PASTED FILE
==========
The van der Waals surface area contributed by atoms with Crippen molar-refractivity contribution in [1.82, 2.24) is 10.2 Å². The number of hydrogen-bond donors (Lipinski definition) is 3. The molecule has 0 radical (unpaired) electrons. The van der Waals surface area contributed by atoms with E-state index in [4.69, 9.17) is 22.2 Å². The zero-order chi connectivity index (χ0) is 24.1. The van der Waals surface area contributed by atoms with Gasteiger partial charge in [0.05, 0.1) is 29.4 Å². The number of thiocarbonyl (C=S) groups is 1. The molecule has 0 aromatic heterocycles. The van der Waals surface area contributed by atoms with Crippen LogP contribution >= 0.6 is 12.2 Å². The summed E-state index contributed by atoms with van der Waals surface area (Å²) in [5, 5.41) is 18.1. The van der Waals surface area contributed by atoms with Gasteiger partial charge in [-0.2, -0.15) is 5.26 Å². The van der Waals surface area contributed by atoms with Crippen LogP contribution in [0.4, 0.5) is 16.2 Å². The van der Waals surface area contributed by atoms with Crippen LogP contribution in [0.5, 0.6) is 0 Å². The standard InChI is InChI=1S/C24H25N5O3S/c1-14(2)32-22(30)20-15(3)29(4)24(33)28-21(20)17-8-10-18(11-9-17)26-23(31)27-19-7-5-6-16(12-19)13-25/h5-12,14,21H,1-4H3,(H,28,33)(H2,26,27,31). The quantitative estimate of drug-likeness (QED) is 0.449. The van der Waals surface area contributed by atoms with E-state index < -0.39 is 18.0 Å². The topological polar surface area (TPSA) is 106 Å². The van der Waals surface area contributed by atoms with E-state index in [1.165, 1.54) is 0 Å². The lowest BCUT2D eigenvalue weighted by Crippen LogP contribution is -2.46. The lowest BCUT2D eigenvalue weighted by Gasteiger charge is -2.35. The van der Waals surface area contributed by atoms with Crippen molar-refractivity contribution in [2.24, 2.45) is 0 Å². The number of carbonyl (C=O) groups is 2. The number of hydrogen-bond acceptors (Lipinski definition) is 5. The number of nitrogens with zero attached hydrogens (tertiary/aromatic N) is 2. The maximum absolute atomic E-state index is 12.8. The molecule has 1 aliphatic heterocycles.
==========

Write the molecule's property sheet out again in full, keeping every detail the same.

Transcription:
The van der Waals surface area contributed by atoms with Crippen molar-refractivity contribution in [1.82, 2.24) is 10.2 Å². The number of hydrogen-bond donors (Lipinski definition) is 3. The molecule has 0 radical (unpaired) electrons. The van der Waals surface area contributed by atoms with E-state index in [4.69, 9.17) is 22.2 Å². The zero-order chi connectivity index (χ0) is 24.1. The van der Waals surface area contributed by atoms with Gasteiger partial charge in [0.05, 0.1) is 29.4 Å². The number of thiocarbonyl (C=S) groups is 1. The molecule has 0 aromatic heterocycles. The van der Waals surface area contributed by atoms with Crippen LogP contribution >= 0.6 is 12.2 Å². The summed E-state index contributed by atoms with van der Waals surface area (Å²) in [5, 5.41) is 18.1. The van der Waals surface area contributed by atoms with Gasteiger partial charge in [-0.2, -0.15) is 5.26 Å². The van der Waals surface area contributed by atoms with Crippen LogP contribution in [0.4, 0.5) is 16.2 Å². The van der Waals surface area contributed by atoms with Crippen LogP contribution in [0.5, 0.6) is 0 Å². The standard InChI is InChI=1S/C24H25N5O3S/c1-14(2)32-22(30)20-15(3)29(4)24(33)28-21(20)17-8-10-18(11-9-17)26-23(31)27-19-7-5-6-16(12-19)13-25/h5-12,14,21H,1-4H3,(H,28,33)(H2,26,27,31). The quantitative estimate of drug-likeness (QED) is 0.449. The van der Waals surface area contributed by atoms with E-state index < -0.39 is 18.0 Å². The topological polar surface area (TPSA) is 106 Å². The van der Waals surface area contributed by atoms with E-state index in [1.165, 1.54) is 0 Å². The lowest BCUT2D eigenvalue weighted by Crippen LogP contribution is -2.46. The lowest BCUT2D eigenvalue weighted by Gasteiger charge is -2.35. The van der Waals surface area contributed by atoms with Crippen molar-refractivity contribution in [2.24, 2.45) is 0 Å². The number of carbonyl (C=O) groups is 2. The number of hydrogen-bond acceptors (Lipinski definition) is 5. The number of nitrogens with zero attached hydrogens (tertiary/aromatic N) is 2. The maximum absolute atomic E-state index is 12.8. The molecule has 1 aliphatic heterocycles.